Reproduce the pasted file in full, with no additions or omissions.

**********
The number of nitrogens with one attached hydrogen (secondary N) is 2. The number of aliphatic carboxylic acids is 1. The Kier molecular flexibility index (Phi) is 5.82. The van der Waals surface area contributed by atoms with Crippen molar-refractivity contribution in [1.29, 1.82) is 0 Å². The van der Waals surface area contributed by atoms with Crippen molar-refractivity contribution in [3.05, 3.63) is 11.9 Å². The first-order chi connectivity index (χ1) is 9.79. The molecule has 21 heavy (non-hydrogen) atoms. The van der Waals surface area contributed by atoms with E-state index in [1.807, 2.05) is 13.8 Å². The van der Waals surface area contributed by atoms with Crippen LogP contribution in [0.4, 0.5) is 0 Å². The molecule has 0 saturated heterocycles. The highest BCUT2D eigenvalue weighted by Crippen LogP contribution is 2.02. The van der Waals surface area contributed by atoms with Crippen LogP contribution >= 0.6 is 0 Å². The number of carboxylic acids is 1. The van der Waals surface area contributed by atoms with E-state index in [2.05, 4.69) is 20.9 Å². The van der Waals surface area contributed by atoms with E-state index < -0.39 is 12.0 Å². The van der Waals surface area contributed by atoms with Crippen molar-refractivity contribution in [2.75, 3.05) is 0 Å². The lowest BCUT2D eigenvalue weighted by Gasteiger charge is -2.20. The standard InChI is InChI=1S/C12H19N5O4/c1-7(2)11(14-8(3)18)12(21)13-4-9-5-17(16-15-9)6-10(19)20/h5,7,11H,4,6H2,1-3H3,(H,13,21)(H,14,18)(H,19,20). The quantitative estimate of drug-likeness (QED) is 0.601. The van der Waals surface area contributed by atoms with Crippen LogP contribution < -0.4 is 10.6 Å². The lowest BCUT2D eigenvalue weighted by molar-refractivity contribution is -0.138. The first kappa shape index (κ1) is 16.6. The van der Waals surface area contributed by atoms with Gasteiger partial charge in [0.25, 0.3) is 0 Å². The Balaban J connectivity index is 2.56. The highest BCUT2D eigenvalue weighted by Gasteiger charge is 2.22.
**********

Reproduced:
The number of nitrogens with one attached hydrogen (secondary N) is 2. The number of aliphatic carboxylic acids is 1. The Kier molecular flexibility index (Phi) is 5.82. The van der Waals surface area contributed by atoms with Crippen molar-refractivity contribution in [1.29, 1.82) is 0 Å². The van der Waals surface area contributed by atoms with Crippen molar-refractivity contribution in [3.05, 3.63) is 11.9 Å². The first-order chi connectivity index (χ1) is 9.79. The molecule has 21 heavy (non-hydrogen) atoms. The van der Waals surface area contributed by atoms with E-state index in [1.807, 2.05) is 13.8 Å². The van der Waals surface area contributed by atoms with Crippen LogP contribution in [0.4, 0.5) is 0 Å². The molecule has 0 saturated heterocycles. The highest BCUT2D eigenvalue weighted by Crippen LogP contribution is 2.02. The van der Waals surface area contributed by atoms with Crippen LogP contribution >= 0.6 is 0 Å². The number of carboxylic acids is 1. The van der Waals surface area contributed by atoms with E-state index in [2.05, 4.69) is 20.9 Å². The van der Waals surface area contributed by atoms with E-state index < -0.39 is 12.0 Å². The van der Waals surface area contributed by atoms with Crippen molar-refractivity contribution in [2.75, 3.05) is 0 Å². The lowest BCUT2D eigenvalue weighted by Gasteiger charge is -2.20. The standard InChI is InChI=1S/C12H19N5O4/c1-7(2)11(14-8(3)18)12(21)13-4-9-5-17(16-15-9)6-10(19)20/h5,7,11H,4,6H2,1-3H3,(H,13,21)(H,14,18)(H,19,20). The quantitative estimate of drug-likeness (QED) is 0.601. The van der Waals surface area contributed by atoms with Crippen LogP contribution < -0.4 is 10.6 Å². The lowest BCUT2D eigenvalue weighted by molar-refractivity contribution is -0.138. The first kappa shape index (κ1) is 16.6. The van der Waals surface area contributed by atoms with Gasteiger partial charge in [0.25, 0.3) is 0 Å². The Balaban J connectivity index is 2.56. The highest BCUT2D eigenvalue weighted by Gasteiger charge is 2.22.